ADB: I think it's gotten a lot better. Years ago, you would only see images of Pride as a crazy party, still mired in clichés. Of course there's the party aspect but it is also the LGBT community's biggest demonstration and moment to claim its rights. Over the last few years I have seen interviews with parents, children and participants, covering different activities and not just the party. In this way, at least a child can be at home in front of the television and see coverage of the Pride Parade and take advantage of the opportunity to talk to their parents or express their concerns.
CB: Do you believe that in Belgium, and in Europe, society is aware of the differences between sexual orientation, gender identity and gender expression and their realities? [See here for clarification of these concepts]
ADB: We have come a long way. Gays and lesbians are widely accepted, but only when they act like a woman and a man according to“classical” standards. But there is still a lot of work on awareness and acceptance on issues related to gender identity. Because of this, we have dedicated an entire day to “Gender Pride.” Because these prejudices can be found even within the LGBT community itself! As for Europe, look what happened in France with the demonstrations against same sex marriages and their ability to adopt.
I have a friend who is the son of two mothers and he was in tears about what was happening. Demonstrations, people screaming against homosexual couples and against their right to adopt children. They were shouting slogans against his mothers!
CB: How can one help change these conceptions of what is or isn't normal for a woman or a man?
ADB: We need people to serve as role models. For example, in the world of football it is still very difficult to publically admit to being homosexual. I know certain gay football players and only a few of them publically admit once their professional career has ended. This in no way transmits a positive message to other players who are still active. We need courageous people to inspire the rest.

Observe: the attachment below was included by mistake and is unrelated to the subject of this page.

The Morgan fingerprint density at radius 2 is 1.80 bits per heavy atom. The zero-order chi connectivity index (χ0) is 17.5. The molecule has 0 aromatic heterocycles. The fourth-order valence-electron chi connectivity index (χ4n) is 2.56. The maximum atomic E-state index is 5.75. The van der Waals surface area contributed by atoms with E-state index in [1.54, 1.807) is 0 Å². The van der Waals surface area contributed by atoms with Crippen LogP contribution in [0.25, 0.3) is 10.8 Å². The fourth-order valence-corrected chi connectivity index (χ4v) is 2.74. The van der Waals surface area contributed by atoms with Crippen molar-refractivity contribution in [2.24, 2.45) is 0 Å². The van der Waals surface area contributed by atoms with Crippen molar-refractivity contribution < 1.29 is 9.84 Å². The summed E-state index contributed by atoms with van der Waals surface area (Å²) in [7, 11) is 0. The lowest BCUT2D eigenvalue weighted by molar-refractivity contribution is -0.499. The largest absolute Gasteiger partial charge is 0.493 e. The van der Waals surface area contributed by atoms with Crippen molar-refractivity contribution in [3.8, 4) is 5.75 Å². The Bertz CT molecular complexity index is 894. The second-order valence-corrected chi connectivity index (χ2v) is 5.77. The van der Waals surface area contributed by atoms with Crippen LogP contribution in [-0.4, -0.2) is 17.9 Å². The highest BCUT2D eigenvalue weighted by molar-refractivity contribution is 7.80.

CB: In your manifesto you ask the government to renew the interfederal plan against homophobia, lesbophobia and transphobia that ended in 2014 and, to quote directly, “that the necessary investments be made to carry out the promised actions.” Is the problem budgetary or one of implementation?
ADB: I would say both. It is important to keep in mind that the plan that ended was enacted by the previous government. But obviously, if you don't have enough money to effectively implement it, it just stays on paper, nothing more than good intentions. For example, we are demanding a change in Belgian law about transexuality. To be able to change identity records, you have still have to undergo a psychological evaluation and medical procedures.
CB: Another of the manifesto's main points talks disparagingly about verbal and physical assaults. According to a study carried out in 2014 by the University of Antwerp, 90% of persons in the LGBT community have been a victim of them at some point. In Belgium the perpetrators are only punished by fines between 50 and 250 euros if they are directly charged. What can be done to improve this situation?
ADB: All forms of aggression are to be condemned. Unfortunately I don't have the answer to this question. If I knew the answer, I'd win the Nobel Peace Prize! I myself was assaulted last year after the Pride Parade when I was with my partner in the street. The police were on patrol nearby and that's how the assailants were caught, but to this day, one year later, nothing has happened to them. Justice is too slow and sends the wrong message to this type of people; they think they can get away with it without punishment. The Interfederal Plan is the exact tool to rectify this situation.